Personal Data At Risk After SQL Flaw Discovered

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A SQL injection flaw on a social networking app developer site has compromised the security of users and could lead to identity theft

A SQL injection flaw has been discovered in Rockyou.com – a social networking application development website used by app developers for Bebo, Facebook and Myspace. The flaw could have allowed hackers access to the 32 million usernames and passwords in the Rockyou.com database, according to data security firm Imperva.

SQL injection is a technique that exploits a security vulnerability occurring in the database layer of an application, and has been used widely to attack sites. It potentially allows hackers to steal private information which is then auctioned or exchanged on hacking forums, and can lead to cases of identity theft. 

Rockyou.com offers a platform for both developers and users to download add-ons and receive updates. When users register with Rockyou their password is automatically set by default as the password for their webmail account. Therefore, if hackers steal a list of usernames and passwords from the database, they can immediately access these users’ webmail accounts.

“From then on I can do a number of interesting things,” Imperva’s chief technology officer Amichai Shulman told eWEEK Europe. “One of them is probably extract a lot of personal information that I can either use directly to commit fraud or indirectly for improved phishing attacks. In the same way that these people use their email accounts when registering to Rockyou they might use the same account and password when registering to Amazon.com or any other retail application – maybe even with their banking application – so I can immediately get access to more applications which I can actually use as a hacker to generate revenue.

“The other thing I can do is, if the password and username do not match the credential for other online applications, I can try and use the password recovery features of other applications and, most of the time, the recovered password is sent back into the webmail account – which I now control. This gives me virtually unlimited access to the person’s online assets.”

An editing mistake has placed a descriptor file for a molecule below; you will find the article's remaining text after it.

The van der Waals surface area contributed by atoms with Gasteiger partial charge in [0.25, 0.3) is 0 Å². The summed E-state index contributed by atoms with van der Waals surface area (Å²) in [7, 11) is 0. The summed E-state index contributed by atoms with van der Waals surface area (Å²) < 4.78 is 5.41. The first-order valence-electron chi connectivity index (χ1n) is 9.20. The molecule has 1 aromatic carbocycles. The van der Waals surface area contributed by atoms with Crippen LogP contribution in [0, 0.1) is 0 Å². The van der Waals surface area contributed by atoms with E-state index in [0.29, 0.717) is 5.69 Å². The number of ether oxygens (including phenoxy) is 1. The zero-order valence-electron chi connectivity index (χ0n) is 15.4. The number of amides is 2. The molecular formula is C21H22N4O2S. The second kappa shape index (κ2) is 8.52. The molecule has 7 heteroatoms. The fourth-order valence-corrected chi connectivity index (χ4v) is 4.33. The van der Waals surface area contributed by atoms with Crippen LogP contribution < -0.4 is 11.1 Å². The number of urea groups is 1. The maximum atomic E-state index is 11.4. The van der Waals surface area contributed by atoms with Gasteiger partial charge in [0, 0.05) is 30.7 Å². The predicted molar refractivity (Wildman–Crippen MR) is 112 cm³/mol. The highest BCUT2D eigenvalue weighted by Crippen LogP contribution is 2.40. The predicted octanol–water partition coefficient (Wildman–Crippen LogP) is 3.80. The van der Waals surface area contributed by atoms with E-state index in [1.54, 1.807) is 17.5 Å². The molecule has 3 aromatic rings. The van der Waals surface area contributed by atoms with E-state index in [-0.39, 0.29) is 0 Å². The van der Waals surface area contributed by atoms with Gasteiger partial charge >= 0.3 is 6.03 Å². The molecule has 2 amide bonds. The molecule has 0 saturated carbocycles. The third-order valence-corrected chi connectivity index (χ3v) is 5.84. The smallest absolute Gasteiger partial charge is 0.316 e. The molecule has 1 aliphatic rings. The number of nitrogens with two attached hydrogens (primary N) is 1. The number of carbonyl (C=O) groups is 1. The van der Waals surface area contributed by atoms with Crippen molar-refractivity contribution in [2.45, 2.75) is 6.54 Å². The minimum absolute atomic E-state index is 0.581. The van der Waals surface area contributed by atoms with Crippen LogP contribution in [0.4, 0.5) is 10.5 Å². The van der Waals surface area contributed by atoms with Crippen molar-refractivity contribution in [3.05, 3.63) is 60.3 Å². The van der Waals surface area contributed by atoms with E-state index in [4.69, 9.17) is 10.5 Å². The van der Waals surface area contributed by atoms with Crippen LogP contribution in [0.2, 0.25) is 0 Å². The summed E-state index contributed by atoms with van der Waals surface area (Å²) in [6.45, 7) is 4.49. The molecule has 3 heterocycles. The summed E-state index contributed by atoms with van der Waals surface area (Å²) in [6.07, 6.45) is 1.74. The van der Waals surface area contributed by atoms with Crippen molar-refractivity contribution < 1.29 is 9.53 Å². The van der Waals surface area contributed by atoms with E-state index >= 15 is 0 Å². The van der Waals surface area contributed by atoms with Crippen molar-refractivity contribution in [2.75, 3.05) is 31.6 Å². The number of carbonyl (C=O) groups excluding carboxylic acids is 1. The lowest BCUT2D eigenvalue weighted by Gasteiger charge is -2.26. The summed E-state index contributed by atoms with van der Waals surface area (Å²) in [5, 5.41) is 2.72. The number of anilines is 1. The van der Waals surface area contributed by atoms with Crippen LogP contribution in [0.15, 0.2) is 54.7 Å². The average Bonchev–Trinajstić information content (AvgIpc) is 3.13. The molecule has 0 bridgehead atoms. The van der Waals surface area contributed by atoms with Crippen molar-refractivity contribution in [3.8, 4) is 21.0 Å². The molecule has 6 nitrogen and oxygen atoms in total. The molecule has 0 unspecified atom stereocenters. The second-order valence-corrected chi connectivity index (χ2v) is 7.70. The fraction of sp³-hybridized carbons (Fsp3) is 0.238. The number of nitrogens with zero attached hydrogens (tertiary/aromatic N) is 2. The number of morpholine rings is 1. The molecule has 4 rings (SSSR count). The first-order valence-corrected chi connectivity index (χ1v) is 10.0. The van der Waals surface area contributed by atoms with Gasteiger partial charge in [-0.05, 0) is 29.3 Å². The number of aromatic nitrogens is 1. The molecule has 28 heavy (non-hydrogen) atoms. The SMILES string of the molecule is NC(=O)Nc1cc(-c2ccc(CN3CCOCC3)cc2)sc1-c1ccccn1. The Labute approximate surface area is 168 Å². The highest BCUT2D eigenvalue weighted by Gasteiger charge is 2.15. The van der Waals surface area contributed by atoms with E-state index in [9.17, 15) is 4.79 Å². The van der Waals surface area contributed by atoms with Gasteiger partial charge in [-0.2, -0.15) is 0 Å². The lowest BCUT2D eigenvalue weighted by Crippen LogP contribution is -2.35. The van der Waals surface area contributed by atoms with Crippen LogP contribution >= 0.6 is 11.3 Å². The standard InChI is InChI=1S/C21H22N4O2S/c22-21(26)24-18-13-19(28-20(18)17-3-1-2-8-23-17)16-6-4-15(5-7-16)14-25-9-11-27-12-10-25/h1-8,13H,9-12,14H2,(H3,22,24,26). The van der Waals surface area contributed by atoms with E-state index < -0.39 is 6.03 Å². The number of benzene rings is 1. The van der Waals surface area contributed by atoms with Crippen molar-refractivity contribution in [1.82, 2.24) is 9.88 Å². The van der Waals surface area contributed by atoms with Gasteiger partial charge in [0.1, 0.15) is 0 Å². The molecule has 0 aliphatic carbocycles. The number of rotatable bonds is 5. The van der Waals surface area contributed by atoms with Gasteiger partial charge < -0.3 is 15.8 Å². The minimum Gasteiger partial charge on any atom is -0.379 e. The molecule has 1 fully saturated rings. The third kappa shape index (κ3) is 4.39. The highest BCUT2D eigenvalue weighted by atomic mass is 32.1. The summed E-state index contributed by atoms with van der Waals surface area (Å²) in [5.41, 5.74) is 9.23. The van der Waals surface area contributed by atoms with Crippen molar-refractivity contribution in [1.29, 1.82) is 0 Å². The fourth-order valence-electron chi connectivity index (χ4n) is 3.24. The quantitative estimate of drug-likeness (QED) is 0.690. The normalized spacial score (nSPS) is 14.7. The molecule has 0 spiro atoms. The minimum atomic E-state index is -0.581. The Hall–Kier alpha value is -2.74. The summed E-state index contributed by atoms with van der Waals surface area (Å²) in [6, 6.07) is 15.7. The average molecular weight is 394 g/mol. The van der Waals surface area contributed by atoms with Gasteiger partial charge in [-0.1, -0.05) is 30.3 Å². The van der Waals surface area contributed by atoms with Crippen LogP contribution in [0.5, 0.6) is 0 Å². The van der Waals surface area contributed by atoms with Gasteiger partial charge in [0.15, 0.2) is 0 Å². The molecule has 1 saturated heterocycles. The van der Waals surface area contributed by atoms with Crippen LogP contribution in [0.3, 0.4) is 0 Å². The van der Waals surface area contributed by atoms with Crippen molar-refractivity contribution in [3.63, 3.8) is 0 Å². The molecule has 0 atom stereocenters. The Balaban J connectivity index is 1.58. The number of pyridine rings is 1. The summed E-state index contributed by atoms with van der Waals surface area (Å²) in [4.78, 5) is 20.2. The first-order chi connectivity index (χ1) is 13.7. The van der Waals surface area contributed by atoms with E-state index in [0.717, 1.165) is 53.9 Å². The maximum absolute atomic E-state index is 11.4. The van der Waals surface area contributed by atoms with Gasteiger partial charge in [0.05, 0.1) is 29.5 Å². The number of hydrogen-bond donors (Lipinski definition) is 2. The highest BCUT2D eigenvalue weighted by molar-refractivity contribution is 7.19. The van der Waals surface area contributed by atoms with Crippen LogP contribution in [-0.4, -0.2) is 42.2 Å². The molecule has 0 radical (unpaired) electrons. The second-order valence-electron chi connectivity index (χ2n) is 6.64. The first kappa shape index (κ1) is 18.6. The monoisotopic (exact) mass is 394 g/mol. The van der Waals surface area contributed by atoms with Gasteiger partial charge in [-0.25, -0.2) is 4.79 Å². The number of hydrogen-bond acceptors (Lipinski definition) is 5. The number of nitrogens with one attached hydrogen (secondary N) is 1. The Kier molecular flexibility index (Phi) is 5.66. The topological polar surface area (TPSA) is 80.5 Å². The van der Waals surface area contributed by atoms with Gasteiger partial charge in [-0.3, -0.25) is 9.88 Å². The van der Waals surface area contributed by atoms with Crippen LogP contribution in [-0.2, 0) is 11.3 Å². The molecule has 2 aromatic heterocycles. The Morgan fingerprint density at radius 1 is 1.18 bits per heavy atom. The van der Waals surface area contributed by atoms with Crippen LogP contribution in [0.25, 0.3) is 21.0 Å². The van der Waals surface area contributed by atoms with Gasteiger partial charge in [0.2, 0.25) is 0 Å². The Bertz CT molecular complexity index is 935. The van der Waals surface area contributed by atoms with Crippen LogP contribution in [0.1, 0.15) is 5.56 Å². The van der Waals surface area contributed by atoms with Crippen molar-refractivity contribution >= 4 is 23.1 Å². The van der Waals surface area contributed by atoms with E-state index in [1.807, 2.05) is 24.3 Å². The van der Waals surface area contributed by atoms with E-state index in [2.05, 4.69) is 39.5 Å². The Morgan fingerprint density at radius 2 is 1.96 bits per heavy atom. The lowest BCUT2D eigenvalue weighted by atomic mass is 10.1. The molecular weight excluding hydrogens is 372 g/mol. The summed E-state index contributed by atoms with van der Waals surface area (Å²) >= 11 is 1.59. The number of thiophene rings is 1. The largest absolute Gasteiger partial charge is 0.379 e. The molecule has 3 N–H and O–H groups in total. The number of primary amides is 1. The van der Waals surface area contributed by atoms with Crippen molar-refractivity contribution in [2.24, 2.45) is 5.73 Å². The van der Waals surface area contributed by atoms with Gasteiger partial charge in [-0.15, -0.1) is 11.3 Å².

The discovery shows a worrying trend among Internet users to use the same password for multiple accounts, giving any attacker an easy way to extract private information from email inboxes. Hackers are then at liberty to to carry out identity theft or harvest the users’ contacts list for spam. 

“While individual users are urged to show prudence when surfing the web, and especially providing account credentials to applications, it is the responsibility of application owners to protect the information trusted to them by users,” said Shulman. “It is usually the tendency of people to use the same password. This is human nature, there are only so many passwords I can remember, especially if I want them to be strong passwords.”

Rockyou.com reacted quickly to news of the flaw and fixed the issue over the weekend. However, Imperva claims that some accounts had already been compromised before the vulnerability was fixed.

The news follows the recent discovery of an SQL injection vulnerability in a Yahoo jobs site. Imperva detected the flaw when it discovered that members of hacking forums were discussing possible ways to exploit the vulnerability. “SQL injection is a major thorn in the side for the website hosting community,” said Shulman at the time. “It can be tackled with careful research and high levels of security.”

Imperva recommends that Internet users and administrators take the following precautions to protect their personal data:

Internet users

  • Have separate business and personal email accounts
  • Carefully choose applications you trust with your email address
  • Change passwords regularly
  • Ensure default passwords are changed so they are not the same as ones used for email accounts

Administrators

  • Protect your applications against application level attacks using available technologies such as web application firewall.
  • Never store passwords in plain text.
  • Don’t ask for your user’s webmail’s password unless it’s absolutely necessary, and certainly don’t store it afterwards.


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